How to Prepare a Home Inventory Before Disaster

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Editor’s Note: This story originally appeared on Living on the Cheap.

It’s not a pleasant topic, but what if your home was damaged, burned or otherwise destroyed, or if your property was lost or stolen? Would you be able to remember everything you had at home? Trying to remember when you bought your TV is the last thing you want to do in the middle of a disaster.

It may seem like an overwhelming and time-consuming process, but try to think about the peace of mind you’ll have once you’ve completed your home inventory. You don’t have to complete everything in a day, a weekend or a week. Even if disaster strikes before you’ve completed it, it’s better to have a partial list than no list at all.

Here’s what you need to know.

What is the purpose of a home inventory and why do I need one?

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The purpose of a condition report is to be able to give this document to your insurance company or to use it to create a list of lost items. The reason homeowners have insurance is so they can be reimbursed and as financially sound as possible in the event of a claim.

Having a detailed inventory of everything you own should increase your insurance reimbursement and possibly reduce the time it takes to get reimbursed. You increase your chances of a better refund because you have a list of what you owned and proof that you owned it (photos, videos, receipts). Rather than trying to remember what you had in the middle of a disaster, you’ll have completed it before you take the loss.

The insurance company won’t reimburse you for anything you don’t remember. And according to the Insurance Journal, having a home inventory can “cut the time it takes to process a claim in half.”

What should a home inventory include?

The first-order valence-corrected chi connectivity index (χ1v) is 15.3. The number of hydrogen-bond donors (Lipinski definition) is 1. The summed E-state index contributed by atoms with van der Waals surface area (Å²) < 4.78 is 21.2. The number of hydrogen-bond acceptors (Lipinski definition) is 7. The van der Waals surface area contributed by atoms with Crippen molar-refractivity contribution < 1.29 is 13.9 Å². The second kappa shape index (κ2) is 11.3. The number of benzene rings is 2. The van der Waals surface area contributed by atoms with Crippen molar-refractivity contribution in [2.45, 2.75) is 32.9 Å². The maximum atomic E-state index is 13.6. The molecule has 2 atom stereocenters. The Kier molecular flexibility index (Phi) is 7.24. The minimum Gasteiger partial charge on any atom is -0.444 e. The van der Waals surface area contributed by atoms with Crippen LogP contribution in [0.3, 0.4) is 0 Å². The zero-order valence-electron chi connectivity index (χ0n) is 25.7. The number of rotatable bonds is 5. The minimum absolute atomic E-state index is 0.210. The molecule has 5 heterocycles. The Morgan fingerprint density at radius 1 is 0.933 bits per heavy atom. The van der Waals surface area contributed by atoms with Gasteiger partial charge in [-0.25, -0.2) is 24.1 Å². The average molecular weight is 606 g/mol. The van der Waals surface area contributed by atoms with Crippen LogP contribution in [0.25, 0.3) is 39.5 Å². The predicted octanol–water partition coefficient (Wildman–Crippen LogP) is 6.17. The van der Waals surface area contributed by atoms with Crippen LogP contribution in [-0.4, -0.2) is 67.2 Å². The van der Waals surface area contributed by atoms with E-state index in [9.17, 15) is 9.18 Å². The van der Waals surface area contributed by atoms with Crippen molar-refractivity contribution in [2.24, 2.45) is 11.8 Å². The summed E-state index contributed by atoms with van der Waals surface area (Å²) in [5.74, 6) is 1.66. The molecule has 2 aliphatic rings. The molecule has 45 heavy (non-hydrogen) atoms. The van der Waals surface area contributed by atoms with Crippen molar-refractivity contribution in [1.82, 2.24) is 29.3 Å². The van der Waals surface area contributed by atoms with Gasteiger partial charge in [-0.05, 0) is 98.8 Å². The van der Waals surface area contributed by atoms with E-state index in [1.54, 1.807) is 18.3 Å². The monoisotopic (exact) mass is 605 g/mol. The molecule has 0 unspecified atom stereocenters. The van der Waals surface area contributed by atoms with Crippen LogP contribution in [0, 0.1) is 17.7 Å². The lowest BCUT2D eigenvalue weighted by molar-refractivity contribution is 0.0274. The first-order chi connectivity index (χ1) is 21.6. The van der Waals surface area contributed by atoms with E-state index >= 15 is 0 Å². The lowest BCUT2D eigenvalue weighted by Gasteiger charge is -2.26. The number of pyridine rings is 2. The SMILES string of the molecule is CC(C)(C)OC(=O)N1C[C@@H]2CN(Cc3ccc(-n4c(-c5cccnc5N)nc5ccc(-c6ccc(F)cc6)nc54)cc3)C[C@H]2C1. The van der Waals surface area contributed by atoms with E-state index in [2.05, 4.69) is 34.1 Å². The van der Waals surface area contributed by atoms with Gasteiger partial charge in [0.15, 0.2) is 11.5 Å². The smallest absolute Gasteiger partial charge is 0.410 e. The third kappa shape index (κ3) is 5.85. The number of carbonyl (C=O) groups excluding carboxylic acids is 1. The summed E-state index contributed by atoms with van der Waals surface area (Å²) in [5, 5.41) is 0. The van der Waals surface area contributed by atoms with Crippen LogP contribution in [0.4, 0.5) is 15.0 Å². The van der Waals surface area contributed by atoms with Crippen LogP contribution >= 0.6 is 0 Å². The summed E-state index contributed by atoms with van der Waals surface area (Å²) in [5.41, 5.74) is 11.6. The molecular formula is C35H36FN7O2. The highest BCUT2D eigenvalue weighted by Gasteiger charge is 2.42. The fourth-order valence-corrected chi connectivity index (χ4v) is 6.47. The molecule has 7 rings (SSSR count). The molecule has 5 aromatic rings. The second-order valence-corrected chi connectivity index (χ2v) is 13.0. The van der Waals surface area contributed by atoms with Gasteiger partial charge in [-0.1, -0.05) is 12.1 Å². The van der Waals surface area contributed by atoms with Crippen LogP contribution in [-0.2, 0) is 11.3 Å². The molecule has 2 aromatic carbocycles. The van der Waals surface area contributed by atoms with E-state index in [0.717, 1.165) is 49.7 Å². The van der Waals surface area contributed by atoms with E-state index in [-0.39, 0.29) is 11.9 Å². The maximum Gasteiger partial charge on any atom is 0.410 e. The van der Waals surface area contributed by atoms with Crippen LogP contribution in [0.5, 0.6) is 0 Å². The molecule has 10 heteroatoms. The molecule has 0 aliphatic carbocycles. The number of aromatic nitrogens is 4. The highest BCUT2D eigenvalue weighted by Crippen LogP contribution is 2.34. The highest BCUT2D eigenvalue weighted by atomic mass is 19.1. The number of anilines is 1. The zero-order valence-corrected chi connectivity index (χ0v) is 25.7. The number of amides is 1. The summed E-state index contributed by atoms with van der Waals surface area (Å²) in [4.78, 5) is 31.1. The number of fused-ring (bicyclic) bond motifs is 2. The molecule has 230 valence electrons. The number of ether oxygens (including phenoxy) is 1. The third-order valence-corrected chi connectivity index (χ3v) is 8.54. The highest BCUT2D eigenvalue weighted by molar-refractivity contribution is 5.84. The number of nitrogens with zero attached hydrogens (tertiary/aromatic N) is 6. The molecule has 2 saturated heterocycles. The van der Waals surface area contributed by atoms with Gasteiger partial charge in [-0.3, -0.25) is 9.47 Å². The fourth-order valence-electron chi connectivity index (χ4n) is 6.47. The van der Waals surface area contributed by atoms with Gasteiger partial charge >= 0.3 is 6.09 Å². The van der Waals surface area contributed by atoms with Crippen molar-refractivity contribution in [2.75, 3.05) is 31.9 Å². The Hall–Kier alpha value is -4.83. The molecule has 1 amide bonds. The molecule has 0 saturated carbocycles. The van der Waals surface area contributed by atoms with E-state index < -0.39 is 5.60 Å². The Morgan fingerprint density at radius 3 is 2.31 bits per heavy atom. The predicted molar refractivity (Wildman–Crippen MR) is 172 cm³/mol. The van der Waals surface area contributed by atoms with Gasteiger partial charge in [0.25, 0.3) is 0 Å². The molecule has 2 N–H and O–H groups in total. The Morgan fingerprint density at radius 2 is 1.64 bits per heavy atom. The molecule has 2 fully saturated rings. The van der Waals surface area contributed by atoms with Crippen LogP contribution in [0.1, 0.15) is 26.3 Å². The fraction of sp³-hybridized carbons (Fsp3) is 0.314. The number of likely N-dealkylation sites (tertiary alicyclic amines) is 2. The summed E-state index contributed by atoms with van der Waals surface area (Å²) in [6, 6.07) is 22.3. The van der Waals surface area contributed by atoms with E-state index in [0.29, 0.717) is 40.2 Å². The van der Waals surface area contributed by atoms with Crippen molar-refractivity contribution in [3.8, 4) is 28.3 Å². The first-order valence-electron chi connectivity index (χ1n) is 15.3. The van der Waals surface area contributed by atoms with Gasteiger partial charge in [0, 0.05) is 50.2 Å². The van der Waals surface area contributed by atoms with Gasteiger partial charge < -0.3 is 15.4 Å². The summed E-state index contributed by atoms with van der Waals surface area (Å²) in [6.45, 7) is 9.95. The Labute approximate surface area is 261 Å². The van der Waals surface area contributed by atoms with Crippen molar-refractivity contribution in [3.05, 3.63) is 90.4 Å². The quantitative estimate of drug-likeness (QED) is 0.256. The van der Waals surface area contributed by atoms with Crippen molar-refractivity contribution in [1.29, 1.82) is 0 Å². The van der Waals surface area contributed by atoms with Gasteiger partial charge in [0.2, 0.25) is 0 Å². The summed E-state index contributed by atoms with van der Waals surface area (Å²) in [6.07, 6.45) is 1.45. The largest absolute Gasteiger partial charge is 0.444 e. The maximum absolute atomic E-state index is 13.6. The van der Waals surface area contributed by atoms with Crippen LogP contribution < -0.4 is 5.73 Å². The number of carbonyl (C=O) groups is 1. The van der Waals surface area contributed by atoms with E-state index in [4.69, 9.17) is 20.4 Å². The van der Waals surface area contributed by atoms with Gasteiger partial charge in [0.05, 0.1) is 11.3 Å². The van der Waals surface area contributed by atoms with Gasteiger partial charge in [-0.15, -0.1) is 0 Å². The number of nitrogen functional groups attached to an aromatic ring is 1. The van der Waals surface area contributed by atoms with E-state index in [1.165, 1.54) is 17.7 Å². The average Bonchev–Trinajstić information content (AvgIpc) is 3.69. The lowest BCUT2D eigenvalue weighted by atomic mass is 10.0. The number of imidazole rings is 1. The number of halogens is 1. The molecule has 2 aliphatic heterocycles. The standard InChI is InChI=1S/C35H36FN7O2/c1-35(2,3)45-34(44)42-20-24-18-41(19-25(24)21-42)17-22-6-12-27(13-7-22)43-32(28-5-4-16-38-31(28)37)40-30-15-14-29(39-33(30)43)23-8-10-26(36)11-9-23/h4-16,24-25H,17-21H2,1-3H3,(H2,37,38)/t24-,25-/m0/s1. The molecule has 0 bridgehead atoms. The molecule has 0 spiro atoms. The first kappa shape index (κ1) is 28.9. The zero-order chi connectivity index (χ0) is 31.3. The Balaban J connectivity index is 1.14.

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The key to a good inventory is detailed descriptions and information and proof of ownership. A home inventory should be a list of everything you own, along with the date you bought it and financial information, including the purchase price and more.

It should include descriptions, make, model and serial numbers (if applicable) for higher priced items. It should also provide proof that you actually owned the items on your listing. You can accomplish this with photos. If you want to get really thorough, a video of all areas of your home is a great idea.

You should also attach all receipts, purchase contracts and appraisals you have. Try to have as much documentation as possible for expensive items.

The more detailed the document, the more likely you are to recover from your insurer.

Tools for preparing a home inventory

Home inventory
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There are many methods to achieve this. Just use the most suitable method for you so that you can complete it and it will be easy for you to update it.

  • Encircle is a free app that lets you do a home inventory.
  • You can also create a spreadsheet or document for a template that you can customize and store online in the cloud.
  • Some insurance companies offer advice on how to build inventory, so you should check with your insurer.
  • If tech isn’t your thing, you can write it all down using this template from the National Association of Insurance Commissioners.

Steps to follow

Woman looking at clothes in her closet
Tirachard Kumtanom /